District 87 Misses State Payment; Contract Reached With Teachers | WGLT

District 87 Misses State Payment; Contract Reached With Teachers

The state has not made its first general aid payment of the budget year to District 87. The missing money totals nearly $500,000.

District 87’s school board on Wednesday expressed concern over cash flow after Gov. Bruce Rauner's recent amendatory veto of the school funding bill and the resulting stalemate in Springfield. District 87 Superintendent Barry Reilly said legislators must overcome political differences for the sake of the state.

“I’m a resident of the state of Illinois, and as a resident of the state of Illinois I want to see this state do very well. Part of that is having great public schools. You cannot do that if you choose not to fund them appropriately,” Reilly said.

Reilly said other districts could have deeper troubles and even closures. However, he also said he is confident District 87 is strong enough the lack of aid will not force schools to close or programs to end. Unit 5 officials have said they’d potentially have to close schools before the end of the year if an agreement is not reached in Springfield.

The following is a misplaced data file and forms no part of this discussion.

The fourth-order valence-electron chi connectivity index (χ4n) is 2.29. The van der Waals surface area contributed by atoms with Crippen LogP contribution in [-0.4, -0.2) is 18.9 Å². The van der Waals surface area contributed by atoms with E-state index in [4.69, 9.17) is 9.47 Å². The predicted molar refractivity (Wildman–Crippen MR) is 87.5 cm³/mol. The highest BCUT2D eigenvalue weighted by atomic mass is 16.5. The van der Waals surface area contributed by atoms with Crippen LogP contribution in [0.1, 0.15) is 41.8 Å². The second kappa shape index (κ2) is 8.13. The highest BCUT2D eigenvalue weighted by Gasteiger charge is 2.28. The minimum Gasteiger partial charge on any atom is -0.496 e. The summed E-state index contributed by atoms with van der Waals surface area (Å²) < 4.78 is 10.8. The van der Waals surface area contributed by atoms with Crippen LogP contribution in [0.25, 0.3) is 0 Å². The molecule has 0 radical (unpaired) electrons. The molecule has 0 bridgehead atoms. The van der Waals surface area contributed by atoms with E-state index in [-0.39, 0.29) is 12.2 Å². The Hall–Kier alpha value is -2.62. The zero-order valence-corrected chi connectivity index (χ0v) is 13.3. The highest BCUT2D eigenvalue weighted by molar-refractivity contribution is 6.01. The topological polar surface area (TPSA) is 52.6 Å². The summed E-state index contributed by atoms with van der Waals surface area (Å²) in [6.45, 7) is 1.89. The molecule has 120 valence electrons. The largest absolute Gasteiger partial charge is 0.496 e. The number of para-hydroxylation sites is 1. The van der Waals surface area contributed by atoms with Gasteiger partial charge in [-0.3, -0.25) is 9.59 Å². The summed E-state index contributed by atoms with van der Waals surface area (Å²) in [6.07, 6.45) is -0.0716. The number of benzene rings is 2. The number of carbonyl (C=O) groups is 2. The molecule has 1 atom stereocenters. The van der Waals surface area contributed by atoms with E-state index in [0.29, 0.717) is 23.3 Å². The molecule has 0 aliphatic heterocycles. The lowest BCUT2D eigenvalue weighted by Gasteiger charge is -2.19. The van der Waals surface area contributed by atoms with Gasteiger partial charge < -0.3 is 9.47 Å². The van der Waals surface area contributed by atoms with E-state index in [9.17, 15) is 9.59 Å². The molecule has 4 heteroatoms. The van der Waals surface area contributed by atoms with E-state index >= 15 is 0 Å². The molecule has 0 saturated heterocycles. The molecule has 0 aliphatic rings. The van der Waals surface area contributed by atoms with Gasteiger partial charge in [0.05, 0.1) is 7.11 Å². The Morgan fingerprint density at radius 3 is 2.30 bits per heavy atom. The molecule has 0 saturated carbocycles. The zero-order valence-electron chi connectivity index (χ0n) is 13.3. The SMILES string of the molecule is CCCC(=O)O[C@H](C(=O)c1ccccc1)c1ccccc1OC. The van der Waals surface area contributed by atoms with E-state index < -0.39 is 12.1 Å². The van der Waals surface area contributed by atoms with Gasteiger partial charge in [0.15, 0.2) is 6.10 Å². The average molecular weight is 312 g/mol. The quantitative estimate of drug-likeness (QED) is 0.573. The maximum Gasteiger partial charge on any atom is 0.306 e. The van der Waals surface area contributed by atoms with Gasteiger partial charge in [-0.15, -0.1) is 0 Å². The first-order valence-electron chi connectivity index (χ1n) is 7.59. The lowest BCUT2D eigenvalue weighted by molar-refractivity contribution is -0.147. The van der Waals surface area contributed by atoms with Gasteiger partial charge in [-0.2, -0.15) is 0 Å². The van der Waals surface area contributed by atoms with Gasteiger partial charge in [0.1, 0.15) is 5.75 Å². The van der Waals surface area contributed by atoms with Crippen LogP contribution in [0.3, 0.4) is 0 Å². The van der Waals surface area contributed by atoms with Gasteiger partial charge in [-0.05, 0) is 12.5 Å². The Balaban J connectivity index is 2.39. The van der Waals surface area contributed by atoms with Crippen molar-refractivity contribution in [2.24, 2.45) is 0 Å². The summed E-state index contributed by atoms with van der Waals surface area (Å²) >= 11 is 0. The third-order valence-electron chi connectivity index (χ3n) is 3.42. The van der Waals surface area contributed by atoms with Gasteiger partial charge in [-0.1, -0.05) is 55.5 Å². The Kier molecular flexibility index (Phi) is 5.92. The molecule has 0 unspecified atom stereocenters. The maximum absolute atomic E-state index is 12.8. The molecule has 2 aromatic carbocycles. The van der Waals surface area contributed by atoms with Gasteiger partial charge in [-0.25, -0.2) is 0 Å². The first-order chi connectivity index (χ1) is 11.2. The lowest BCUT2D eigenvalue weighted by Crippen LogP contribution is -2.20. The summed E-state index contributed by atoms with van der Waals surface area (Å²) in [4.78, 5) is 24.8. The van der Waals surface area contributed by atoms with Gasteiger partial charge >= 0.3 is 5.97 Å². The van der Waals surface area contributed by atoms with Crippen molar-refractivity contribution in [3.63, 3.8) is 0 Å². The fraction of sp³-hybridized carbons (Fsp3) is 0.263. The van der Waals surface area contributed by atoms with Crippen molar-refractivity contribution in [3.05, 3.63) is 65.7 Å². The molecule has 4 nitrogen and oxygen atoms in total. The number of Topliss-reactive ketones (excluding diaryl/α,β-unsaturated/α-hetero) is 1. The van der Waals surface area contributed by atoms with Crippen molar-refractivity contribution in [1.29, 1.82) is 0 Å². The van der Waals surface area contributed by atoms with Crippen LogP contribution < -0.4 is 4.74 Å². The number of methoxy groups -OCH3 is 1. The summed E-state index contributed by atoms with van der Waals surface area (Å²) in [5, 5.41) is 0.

Meanwhile, the district announced it has come to a tentative agreement with the Bloomington Education Association teachers union on a new three-year contract. If approved, teachers would receive a 1 percent pay raise in year one, and 1.4 percent in years two and three.

In other business Wednesday, District 87’s school board approved a financial plan to pay for the new high school cultural wing and artificial turf field. The board approved $8 million in borrowing for the addition and remodel.

Reilly said it is more necessary than ever to make improvements, and it will not affect taxpayers.

“We’re committed to not increasing the (property) tax rate. Yes, we extend the debt a little bit, but we’re managing it in a way we’re not increasing the tax rate,” Reilly said.

Reilly also said the school board wants to show that District 87 is committed to enhancing public education, especially in times where help from state legislators is lacking.

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